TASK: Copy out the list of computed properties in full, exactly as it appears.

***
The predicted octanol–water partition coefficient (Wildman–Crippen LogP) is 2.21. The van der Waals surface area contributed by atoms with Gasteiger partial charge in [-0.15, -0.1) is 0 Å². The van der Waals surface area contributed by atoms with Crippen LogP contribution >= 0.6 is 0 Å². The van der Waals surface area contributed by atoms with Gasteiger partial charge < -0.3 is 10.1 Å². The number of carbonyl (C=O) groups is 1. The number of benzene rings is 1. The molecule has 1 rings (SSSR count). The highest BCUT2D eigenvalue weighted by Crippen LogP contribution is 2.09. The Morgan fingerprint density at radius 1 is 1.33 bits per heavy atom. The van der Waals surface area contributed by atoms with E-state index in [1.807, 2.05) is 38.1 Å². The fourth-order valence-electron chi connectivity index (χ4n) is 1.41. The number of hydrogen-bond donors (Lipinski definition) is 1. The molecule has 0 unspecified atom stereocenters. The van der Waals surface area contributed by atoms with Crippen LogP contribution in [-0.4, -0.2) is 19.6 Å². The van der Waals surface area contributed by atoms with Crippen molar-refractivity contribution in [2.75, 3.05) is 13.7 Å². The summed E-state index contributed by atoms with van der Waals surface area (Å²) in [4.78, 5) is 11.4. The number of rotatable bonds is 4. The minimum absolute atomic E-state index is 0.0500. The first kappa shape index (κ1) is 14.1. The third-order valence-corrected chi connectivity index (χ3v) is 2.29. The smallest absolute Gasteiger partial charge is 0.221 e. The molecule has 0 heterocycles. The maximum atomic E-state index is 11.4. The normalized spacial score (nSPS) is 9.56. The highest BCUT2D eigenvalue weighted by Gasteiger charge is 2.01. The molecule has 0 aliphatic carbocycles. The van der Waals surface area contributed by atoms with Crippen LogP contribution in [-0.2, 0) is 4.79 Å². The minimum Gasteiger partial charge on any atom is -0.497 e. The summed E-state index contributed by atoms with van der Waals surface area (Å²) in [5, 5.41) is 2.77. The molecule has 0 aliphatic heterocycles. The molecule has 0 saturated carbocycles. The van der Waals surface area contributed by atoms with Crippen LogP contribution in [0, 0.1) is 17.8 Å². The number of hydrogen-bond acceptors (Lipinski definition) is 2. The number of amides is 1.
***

The predicted octanol–water partition coefficient (Wildman–Crippen LogP) is 2.21. The van der Waals surface area contributed by atoms with Gasteiger partial charge in [-0.15, -0.1) is 0 Å². The van der Waals surface area contributed by atoms with Crippen LogP contribution >= 0.6 is 0 Å². The van der Waals surface area contributed by atoms with Gasteiger partial charge < -0.3 is 10.1 Å². The number of carbonyl (C=O) groups is 1. The number of benzene rings is 1. The molecule has 1 rings (SSSR count). The highest BCUT2D eigenvalue weighted by Crippen LogP contribution is 2.09. The Morgan fingerprint density at radius 1 is 1.33 bits per heavy atom. The van der Waals surface area contributed by atoms with E-state index in [1.807, 2.05) is 38.1 Å². The fourth-order valence-electron chi connectivity index (χ4n) is 1.41. The number of hydrogen-bond donors (Lipinski definition) is 1. The molecule has 0 unspecified atom stereocenters. The van der Waals surface area contributed by atoms with Crippen LogP contribution in [-0.4, -0.2) is 19.6 Å². The van der Waals surface area contributed by atoms with Crippen molar-refractivity contribution in [2.75, 3.05) is 13.7 Å². The summed E-state index contributed by atoms with van der Waals surface area (Å²) in [4.78, 5) is 11.4. The number of rotatable bonds is 4. The minimum absolute atomic E-state index is 0.0500. The first kappa shape index (κ1) is 14.1. The third-order valence-corrected chi connectivity index (χ3v) is 2.29. The smallest absolute Gasteiger partial charge is 0.221 e. The molecule has 0 heterocycles. The maximum atomic E-state index is 11.4. The normalized spacial score (nSPS) is 9.56. The highest BCUT2D eigenvalue weighted by Gasteiger charge is 2.01. The molecule has 0 aliphatic carbocycles. The van der Waals surface area contributed by atoms with Crippen LogP contribution in [-0.2, 0) is 4.79 Å². The minimum Gasteiger partial charge on any atom is -0.497 e. The summed E-state index contributed by atoms with van der Waals surface area (Å²) in [5, 5.41) is 2.77. The molecule has 0 aliphatic heterocycles. The molecule has 0 saturated carbocycles. The van der Waals surface area contributed by atoms with Crippen LogP contribution in [0, 0.1) is 17.8 Å². The number of hydrogen-bond acceptors (Lipinski definition) is 2. The number of amides is 1.